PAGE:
In the spotlight: Lisa Clough’s been devoted to Queenstown’s performing arts scene for over a decade

From star of scenes to the mastermind behind them, community theatre stalwart Lisa
Clough, who’s set to bring School of Rock The Musical to the stage this week, talks to LUCY WORMALD about how her passion for performing arts has evolved

An extroverted introvert is how Lisa Clough describes herself.

Perhaps that is why being at the helm of Showbiz Queenstown’s production of School of
Rock The Musical, which is set to open tonight for a string of nine shows, is the perfect creative outlet for her.

‘‘I think I’m sort of an extroverted introvert in that I do love lights on, people watching, doing your thing and being a different character, but, also, I’m actually quite a private person,’’ she says.

While this marks her third directorial role with Showbiz, Clough is no stranger to being on-stage and in the spotlight — her performing arts roots stretch back to childhood when she made her theatrical debut as ‘‘some kind of woodland creature’’ in Toad of Toad Hall in Invercargill in the ’80s.

‘‘I started doing speech and drama when I was about six because I was quite a spirited,
attention-seeking child.

‘‘I really loved dressing up and acting out mainly The Sound of Music at home.’’

Clough fostered her passion right through her schooling, graduating with a diploma in teaching speech and drama from the Trinity College of London.

She made her way to Queenstown in 2010, and began co-directing the Kate Moetaua School of Drama (now the Kate Moetaua Collective).

‘‘[Kate and I] collaborated for eight years and had a drama school with lots of kids that came through … and during that time I was getting involved with performing on stage as well, and it just sort of evolved from there.’’

As well as becoming part of Showbiz’s fabric after playing Maria in their 2012 production of The Sound of Music, Clough has also taught performing arts at local primary schools, and she now directs Queenstown’s annual Christmas Show and is on the committee of Cromwell’s Fine Thyme Theatre Company (FTTC) — running the Fine Thyme Belles choir.

‘‘I love it because that’s about teaching and harmony and creating performances for
people that are not necessarily the most confident singers but love to get together and sing,’’ she says.

Finding herself turning towards more and more behind-the-scenes positions, Clough says her love of performing arts has changed shape over the past decade.

‘‘I do love performing, but I think my passion has evolved into creating, and I love the idea of visualising something in my head and bringing it to life — it just fills me with heaps of joy.’’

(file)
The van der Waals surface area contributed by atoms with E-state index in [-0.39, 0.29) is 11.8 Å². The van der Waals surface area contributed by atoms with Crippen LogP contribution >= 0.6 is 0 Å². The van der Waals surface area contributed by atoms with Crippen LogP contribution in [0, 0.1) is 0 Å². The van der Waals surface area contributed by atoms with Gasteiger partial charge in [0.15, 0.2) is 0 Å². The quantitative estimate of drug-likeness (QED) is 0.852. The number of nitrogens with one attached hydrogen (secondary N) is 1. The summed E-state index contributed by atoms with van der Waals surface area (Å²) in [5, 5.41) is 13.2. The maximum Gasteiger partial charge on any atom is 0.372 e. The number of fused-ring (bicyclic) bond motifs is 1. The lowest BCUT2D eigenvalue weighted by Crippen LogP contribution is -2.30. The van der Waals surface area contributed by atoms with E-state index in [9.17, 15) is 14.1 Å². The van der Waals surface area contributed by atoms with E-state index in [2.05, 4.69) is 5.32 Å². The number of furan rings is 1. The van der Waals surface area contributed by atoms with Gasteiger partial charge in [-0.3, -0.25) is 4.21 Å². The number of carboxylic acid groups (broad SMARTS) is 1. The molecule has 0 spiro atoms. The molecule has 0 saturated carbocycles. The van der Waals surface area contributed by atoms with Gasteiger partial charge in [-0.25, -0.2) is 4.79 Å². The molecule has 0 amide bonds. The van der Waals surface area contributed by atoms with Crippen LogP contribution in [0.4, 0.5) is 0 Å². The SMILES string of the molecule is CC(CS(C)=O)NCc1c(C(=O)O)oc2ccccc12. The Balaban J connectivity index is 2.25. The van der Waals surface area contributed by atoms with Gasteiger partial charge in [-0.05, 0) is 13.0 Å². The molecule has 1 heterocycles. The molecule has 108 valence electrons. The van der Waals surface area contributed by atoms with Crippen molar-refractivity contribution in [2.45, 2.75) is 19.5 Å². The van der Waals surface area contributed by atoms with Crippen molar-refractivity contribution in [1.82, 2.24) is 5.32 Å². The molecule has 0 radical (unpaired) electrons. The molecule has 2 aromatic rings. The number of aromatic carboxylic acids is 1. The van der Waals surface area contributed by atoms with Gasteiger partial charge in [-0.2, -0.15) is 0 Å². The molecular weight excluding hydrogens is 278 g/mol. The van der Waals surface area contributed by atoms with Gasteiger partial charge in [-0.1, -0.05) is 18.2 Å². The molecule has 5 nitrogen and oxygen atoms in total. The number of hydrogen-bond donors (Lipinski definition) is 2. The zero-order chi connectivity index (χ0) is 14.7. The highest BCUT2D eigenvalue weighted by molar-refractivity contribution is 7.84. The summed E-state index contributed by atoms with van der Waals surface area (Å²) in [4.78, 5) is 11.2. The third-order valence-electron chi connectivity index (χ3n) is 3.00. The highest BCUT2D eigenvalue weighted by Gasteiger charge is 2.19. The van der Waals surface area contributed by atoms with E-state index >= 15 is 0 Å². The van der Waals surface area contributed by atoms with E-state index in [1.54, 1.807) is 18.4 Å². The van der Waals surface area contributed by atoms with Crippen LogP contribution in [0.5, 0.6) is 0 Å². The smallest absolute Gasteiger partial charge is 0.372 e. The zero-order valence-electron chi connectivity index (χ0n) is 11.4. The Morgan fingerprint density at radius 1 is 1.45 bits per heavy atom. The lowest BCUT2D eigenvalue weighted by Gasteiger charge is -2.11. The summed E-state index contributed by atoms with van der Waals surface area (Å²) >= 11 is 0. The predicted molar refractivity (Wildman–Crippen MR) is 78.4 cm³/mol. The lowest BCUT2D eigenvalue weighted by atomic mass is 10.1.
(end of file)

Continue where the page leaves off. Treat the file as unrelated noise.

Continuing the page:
The last few years have seen Clough heavily involved in producing shows in Queenstown and Cromwell.

Directing Remarkable Theatre’s Cinderella pantomime and Showbiz’s Annie in 2015, she also led FTTC’s Scandal at the Speakeasy in 2020 and brought Shortland Street — The Musical to Cromwell last year.

She says the sense of community within both theatre scenes is uplifting.

‘‘Everybody is so supportive, caring, working towards a common goal, building everybody else up.

‘‘Even if you’re not a theatre person but you’ve got a skill in organising or painting and you want to meet a really nice group of people, get involved.

‘‘When you do a show, you end up spending every waking hour with these people, they
become your family and just the connections that you build are really, really special.’’

Clough says it is Moetaua’s legacy that drives her to keep working to provide opportunities to get people, especially kids, involved in performing arts.

She quotes a line from School of Rock, and also a Whitney Houston lyric: ‘‘I believe the children are our future.’’

‘‘If you’re going to create something, especially with a volunteer base as your organisation, you need to get kids involved because you need to be passing on these skills to people so that it can perpetuate in the future.’’

Acknowledging the amount of time put in to amateur theatre by ‘‘a few really passionate people’’, Clough says it’s important to grow these communities ‘‘so we can pass on those legacies and delegate more so that certain people don’t burn out’’.

And even though School of Rock will close on 28 May, the show goes on for Clough.

She’ll go straight into rehears als for Remarkable Theatre play Gone to Seed, postponed from last year, ‘‘and then I guess I’ll be starting to think about the Christmas Show again’’.

Tickets for School of Rock The Musical can be purchased via eventfinda.